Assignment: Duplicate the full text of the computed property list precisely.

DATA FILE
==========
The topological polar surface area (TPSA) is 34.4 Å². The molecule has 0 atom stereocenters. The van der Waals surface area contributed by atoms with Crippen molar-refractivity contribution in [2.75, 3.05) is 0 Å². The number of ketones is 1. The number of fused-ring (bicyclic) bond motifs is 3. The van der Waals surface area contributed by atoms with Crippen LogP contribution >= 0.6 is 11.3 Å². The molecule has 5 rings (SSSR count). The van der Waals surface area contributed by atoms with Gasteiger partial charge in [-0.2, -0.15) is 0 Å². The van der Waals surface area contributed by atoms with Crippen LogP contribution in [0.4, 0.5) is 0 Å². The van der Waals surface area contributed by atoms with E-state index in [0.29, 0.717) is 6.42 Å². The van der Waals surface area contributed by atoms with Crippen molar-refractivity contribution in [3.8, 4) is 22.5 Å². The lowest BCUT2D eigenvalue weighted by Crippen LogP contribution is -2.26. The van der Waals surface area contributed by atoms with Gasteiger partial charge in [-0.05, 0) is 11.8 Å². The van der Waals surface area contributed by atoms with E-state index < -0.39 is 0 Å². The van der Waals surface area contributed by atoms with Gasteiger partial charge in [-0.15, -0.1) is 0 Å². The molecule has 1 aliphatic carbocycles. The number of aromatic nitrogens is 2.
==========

The topological polar surface area (TPSA) is 34.4 Å². The molecule has 0 atom stereocenters. The van der Waals surface area contributed by atoms with Crippen molar-refractivity contribution in [2.75, 3.05) is 0 Å². The number of ketones is 1. The number of fused-ring (bicyclic) bond motifs is 3. The van der Waals surface area contributed by atoms with Crippen LogP contribution >= 0.6 is 11.3 Å². The molecule has 5 rings (SSSR count). The van der Waals surface area contributed by atoms with Gasteiger partial charge in [-0.2, -0.15) is 0 Å². The van der Waals surface area contributed by atoms with Crippen LogP contribution in [0.4, 0.5) is 0 Å². The van der Waals surface area contributed by atoms with E-state index in [0.29, 0.717) is 6.42 Å². The van der Waals surface area contributed by atoms with Crippen molar-refractivity contribution in [3.8, 4) is 22.5 Å². The lowest BCUT2D eigenvalue weighted by Crippen LogP contribution is -2.26. The van der Waals surface area contributed by atoms with Gasteiger partial charge in [-0.05, 0) is 11.8 Å². The van der Waals surface area contributed by atoms with E-state index < -0.39 is 0 Å². The van der Waals surface area contributed by atoms with Gasteiger partial charge in [-0.15, -0.1) is 0 Å². The molecule has 1 aliphatic carbocycles. The number of aromatic nitrogens is 2.